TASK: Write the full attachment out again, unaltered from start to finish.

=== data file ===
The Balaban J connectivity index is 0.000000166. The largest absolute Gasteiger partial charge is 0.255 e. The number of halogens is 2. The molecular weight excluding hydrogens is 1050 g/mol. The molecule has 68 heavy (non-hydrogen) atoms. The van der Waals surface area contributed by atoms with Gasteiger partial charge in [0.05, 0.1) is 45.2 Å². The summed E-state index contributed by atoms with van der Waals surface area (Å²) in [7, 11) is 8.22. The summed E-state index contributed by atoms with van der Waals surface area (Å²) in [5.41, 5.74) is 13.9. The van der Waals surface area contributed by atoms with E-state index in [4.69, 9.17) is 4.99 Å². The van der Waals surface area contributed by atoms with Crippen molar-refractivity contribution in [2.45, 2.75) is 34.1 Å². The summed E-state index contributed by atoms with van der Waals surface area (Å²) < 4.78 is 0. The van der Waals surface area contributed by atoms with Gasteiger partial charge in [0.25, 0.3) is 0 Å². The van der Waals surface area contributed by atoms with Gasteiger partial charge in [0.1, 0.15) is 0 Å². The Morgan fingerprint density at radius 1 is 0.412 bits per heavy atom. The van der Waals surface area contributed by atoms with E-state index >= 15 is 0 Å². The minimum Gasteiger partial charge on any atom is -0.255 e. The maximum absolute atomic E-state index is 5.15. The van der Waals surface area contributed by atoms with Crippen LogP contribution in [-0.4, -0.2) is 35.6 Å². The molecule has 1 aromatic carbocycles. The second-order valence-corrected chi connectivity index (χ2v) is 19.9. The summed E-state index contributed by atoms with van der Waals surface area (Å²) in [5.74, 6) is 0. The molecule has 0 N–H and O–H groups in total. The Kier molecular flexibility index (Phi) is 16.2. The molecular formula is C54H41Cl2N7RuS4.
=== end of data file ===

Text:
The Balaban J connectivity index is 0.000000166. The largest absolute Gasteiger partial charge is 0.255 e. The number of halogens is 2. The molecular weight excluding hydrogens is 1050 g/mol. The molecule has 68 heavy (non-hydrogen) atoms. The van der Waals surface area contributed by atoms with Gasteiger partial charge in [0.05, 0.1) is 45.2 Å². The summed E-state index contributed by atoms with van der Waals surface area (Å²) in [7, 11) is 8.22. The summed E-state index contributed by atoms with van der Waals surface area (Å²) in [5.41, 5.74) is 13.9. The van der Waals surface area contributed by atoms with E-state index in [4.69, 9.17) is 4.99 Å². The van der Waals surface area contributed by atoms with Crippen molar-refractivity contribution in [2.45, 2.75) is 34.1 Å². The summed E-state index contributed by atoms with van der Waals surface area (Å²) < 4.78 is 0. The van der Waals surface area contributed by atoms with Gasteiger partial charge in [0.25, 0.3) is 0 Å². The van der Waals surface area contributed by atoms with Gasteiger partial charge in [0.1, 0.15) is 0 Å². The Morgan fingerprint density at radius 1 is 0.412 bits per heavy atom. The van der Waals surface area contributed by atoms with E-state index >= 15 is 0 Å². The minimum Gasteiger partial charge on any atom is -0.255 e. The maximum absolute atomic E-state index is 5.15. The van der Waals surface area contributed by atoms with Crippen LogP contribution in [-0.4, -0.2) is 35.6 Å². The molecule has 1 aromatic carbocycles. The second-order valence-corrected chi connectivity index (χ2v) is 19.9. The summed E-state index contributed by atoms with van der Waals surface area (Å²) in [5.74, 6) is 0. The molecule has 0 N–H and O–H groups in total. The Kier molecular flexibility index (Phi) is 16.2. The molecular formula is C54H41Cl2N7RuS4.